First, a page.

Belgium's King Albert II on Wednesday announced his abdication in favor of his son, Crown Prince Philippe.

"After reigning 20 years, I feel that the time has come to pass the torch to the next generation," said the king in a televised address.

Albert II emphasized that his 53-year-old son is well prepared to succeed him, and he said he will step down on July 21, Belgium's national day.

The king cited his age and health as the reasons why he had made the decision to abdicate.

"I've entered my 80th year, an age at which none of my predecessors arrived in the exercise of their duties. I realize that my age and my health are no longer allowing me to carry out my duties as I would like to," said the monarch, who addressed the nation in French, Dutch and German.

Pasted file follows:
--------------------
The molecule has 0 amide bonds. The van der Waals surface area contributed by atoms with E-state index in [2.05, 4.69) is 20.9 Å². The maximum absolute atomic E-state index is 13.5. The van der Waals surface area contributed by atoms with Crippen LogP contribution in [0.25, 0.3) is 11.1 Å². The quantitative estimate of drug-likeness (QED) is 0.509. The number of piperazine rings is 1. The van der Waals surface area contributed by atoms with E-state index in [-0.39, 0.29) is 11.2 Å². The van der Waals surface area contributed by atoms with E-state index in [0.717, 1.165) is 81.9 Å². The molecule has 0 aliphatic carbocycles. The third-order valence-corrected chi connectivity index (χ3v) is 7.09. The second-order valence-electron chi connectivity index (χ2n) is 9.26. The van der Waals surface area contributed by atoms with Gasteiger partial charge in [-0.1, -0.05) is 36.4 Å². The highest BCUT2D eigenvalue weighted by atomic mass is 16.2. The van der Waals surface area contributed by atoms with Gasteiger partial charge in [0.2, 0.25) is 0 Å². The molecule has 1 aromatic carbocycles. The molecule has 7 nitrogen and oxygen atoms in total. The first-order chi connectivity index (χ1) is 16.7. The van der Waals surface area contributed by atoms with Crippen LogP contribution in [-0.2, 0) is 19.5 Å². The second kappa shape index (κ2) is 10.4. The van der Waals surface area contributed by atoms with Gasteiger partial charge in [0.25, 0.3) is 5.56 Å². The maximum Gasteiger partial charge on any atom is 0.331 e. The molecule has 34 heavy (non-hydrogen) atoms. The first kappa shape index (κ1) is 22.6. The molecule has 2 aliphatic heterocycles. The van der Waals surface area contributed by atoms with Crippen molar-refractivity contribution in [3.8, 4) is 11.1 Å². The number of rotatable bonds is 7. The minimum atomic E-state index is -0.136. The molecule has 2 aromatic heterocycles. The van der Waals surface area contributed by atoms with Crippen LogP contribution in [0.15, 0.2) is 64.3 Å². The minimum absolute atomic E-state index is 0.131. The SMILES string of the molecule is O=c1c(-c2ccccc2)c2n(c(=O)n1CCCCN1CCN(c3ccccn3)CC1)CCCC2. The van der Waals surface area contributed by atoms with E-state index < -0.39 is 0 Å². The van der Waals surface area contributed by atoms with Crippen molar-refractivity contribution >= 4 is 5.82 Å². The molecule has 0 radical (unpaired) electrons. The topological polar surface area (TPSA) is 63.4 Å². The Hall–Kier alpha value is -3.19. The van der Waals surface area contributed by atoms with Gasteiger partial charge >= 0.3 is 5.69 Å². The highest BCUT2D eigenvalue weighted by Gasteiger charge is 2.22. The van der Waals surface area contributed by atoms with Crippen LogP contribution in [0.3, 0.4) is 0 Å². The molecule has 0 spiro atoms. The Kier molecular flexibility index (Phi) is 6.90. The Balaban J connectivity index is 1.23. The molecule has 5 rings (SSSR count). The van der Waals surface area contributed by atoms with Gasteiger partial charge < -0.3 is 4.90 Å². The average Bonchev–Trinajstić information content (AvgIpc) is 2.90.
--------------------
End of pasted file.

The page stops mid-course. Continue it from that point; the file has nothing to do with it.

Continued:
He added "I would not be fulfilling my duties if I clung at all costs to my position in these circumstances."

The king emphasized that his son, in leading economic missions abroad, "has demonstrated the extent to which he is committed to the country."

Belgium is a constitutional monarchy, a political system in which the king plays a largely ceremonial role. Albert succeeded his brother King Baudouin on August 9, 1993, following the latter's death at age 62.

He is the first of Belgium's six monarchs to abdicate. EFE